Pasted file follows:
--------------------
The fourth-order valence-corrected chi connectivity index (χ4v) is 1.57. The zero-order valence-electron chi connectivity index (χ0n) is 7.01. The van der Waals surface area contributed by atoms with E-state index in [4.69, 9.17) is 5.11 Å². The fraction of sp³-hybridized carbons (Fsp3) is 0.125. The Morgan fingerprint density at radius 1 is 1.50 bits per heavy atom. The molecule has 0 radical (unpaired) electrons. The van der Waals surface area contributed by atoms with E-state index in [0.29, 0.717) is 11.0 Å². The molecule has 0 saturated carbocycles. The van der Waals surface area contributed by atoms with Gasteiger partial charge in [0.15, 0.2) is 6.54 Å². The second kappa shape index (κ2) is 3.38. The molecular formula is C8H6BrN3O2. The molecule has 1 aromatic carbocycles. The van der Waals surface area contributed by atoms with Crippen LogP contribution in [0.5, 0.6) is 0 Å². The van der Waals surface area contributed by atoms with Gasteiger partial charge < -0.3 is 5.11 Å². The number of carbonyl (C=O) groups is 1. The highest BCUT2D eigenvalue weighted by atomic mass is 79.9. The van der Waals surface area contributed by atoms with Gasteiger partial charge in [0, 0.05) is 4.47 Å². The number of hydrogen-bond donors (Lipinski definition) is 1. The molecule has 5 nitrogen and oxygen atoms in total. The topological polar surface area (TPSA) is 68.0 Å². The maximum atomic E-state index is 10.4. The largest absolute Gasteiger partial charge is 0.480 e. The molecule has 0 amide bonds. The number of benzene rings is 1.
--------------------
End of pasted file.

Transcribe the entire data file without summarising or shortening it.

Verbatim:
The fourth-order valence-corrected chi connectivity index (χ4v) is 1.57. The zero-order valence-electron chi connectivity index (χ0n) is 7.01. The van der Waals surface area contributed by atoms with E-state index in [4.69, 9.17) is 5.11 Å². The fraction of sp³-hybridized carbons (Fsp3) is 0.125. The Morgan fingerprint density at radius 1 is 1.50 bits per heavy atom. The molecule has 0 radical (unpaired) electrons. The van der Waals surface area contributed by atoms with E-state index in [0.29, 0.717) is 11.0 Å². The molecule has 0 saturated carbocycles. The van der Waals surface area contributed by atoms with Gasteiger partial charge in [0.15, 0.2) is 6.54 Å². The second kappa shape index (κ2) is 3.38. The molecular formula is C8H6BrN3O2. The molecule has 1 aromatic carbocycles. The van der Waals surface area contributed by atoms with Crippen LogP contribution in [0.5, 0.6) is 0 Å². The van der Waals surface area contributed by atoms with Gasteiger partial charge < -0.3 is 5.11 Å². The number of carbonyl (C=O) groups is 1. The highest BCUT2D eigenvalue weighted by atomic mass is 79.9. The van der Waals surface area contributed by atoms with Gasteiger partial charge in [0, 0.05) is 4.47 Å². The number of hydrogen-bond donors (Lipinski definition) is 1. The molecule has 5 nitrogen and oxygen atoms in total. The topological polar surface area (TPSA) is 68.0 Å². The maximum atomic E-state index is 10.4. The largest absolute Gasteiger partial charge is 0.480 e. The molecule has 0 amide bonds. The number of benzene rings is 1.